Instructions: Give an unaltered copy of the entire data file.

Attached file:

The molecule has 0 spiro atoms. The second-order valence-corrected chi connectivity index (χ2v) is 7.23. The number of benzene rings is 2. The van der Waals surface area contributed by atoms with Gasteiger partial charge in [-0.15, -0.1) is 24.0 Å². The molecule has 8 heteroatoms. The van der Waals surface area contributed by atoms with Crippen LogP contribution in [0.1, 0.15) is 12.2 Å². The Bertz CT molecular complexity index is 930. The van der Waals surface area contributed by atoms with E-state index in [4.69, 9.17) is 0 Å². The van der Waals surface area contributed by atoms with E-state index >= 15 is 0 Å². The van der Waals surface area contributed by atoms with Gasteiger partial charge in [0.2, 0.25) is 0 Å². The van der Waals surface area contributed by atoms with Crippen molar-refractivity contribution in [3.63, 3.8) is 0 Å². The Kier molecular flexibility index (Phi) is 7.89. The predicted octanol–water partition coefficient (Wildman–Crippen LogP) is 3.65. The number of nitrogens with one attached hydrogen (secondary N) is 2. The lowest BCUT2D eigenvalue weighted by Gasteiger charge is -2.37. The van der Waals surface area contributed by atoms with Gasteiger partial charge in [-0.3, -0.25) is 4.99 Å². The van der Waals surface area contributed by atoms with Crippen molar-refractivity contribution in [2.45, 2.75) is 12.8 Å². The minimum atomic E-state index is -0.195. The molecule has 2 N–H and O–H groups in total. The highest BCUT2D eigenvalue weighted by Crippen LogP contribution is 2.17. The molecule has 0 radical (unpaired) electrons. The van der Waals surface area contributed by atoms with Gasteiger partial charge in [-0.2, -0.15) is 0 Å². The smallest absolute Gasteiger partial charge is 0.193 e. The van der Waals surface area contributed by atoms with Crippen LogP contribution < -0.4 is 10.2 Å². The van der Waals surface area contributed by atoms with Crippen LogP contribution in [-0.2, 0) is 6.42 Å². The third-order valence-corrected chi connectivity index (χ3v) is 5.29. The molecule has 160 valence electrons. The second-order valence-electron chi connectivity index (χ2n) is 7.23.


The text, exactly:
The molecule has 0 spiro atoms. The second-order valence-corrected chi connectivity index (χ2v) is 7.23. The number of benzene rings is 2. The van der Waals surface area contributed by atoms with Gasteiger partial charge in [-0.15, -0.1) is 24.0 Å². The molecule has 8 heteroatoms. The van der Waals surface area contributed by atoms with Crippen LogP contribution in [0.1, 0.15) is 12.2 Å². The Bertz CT molecular complexity index is 930. The van der Waals surface area contributed by atoms with E-state index in [4.69, 9.17) is 0 Å². The van der Waals surface area contributed by atoms with E-state index >= 15 is 0 Å². The van der Waals surface area contributed by atoms with Gasteiger partial charge in [0.2, 0.25) is 0 Å². The van der Waals surface area contributed by atoms with Crippen molar-refractivity contribution in [3.63, 3.8) is 0 Å². The Kier molecular flexibility index (Phi) is 7.89. The predicted octanol–water partition coefficient (Wildman–Crippen LogP) is 3.65. The number of nitrogens with one attached hydrogen (secondary N) is 2. The lowest BCUT2D eigenvalue weighted by Gasteiger charge is -2.37. The van der Waals surface area contributed by atoms with Gasteiger partial charge in [-0.3, -0.25) is 4.99 Å². The van der Waals surface area contributed by atoms with Crippen molar-refractivity contribution in [2.45, 2.75) is 12.8 Å². The minimum atomic E-state index is -0.195. The molecule has 2 N–H and O–H groups in total. The highest BCUT2D eigenvalue weighted by Crippen LogP contribution is 2.17. The molecule has 0 radical (unpaired) electrons. The van der Waals surface area contributed by atoms with Gasteiger partial charge in [-0.2, -0.15) is 0 Å². The smallest absolute Gasteiger partial charge is 0.193 e. The van der Waals surface area contributed by atoms with Crippen LogP contribution < -0.4 is 10.2 Å². The van der Waals surface area contributed by atoms with Crippen LogP contribution in [-0.2, 0) is 6.42 Å². The third-order valence-corrected chi connectivity index (χ3v) is 5.29. The molecule has 160 valence electrons. The second-order valence-electron chi connectivity index (χ2n) is 7.23.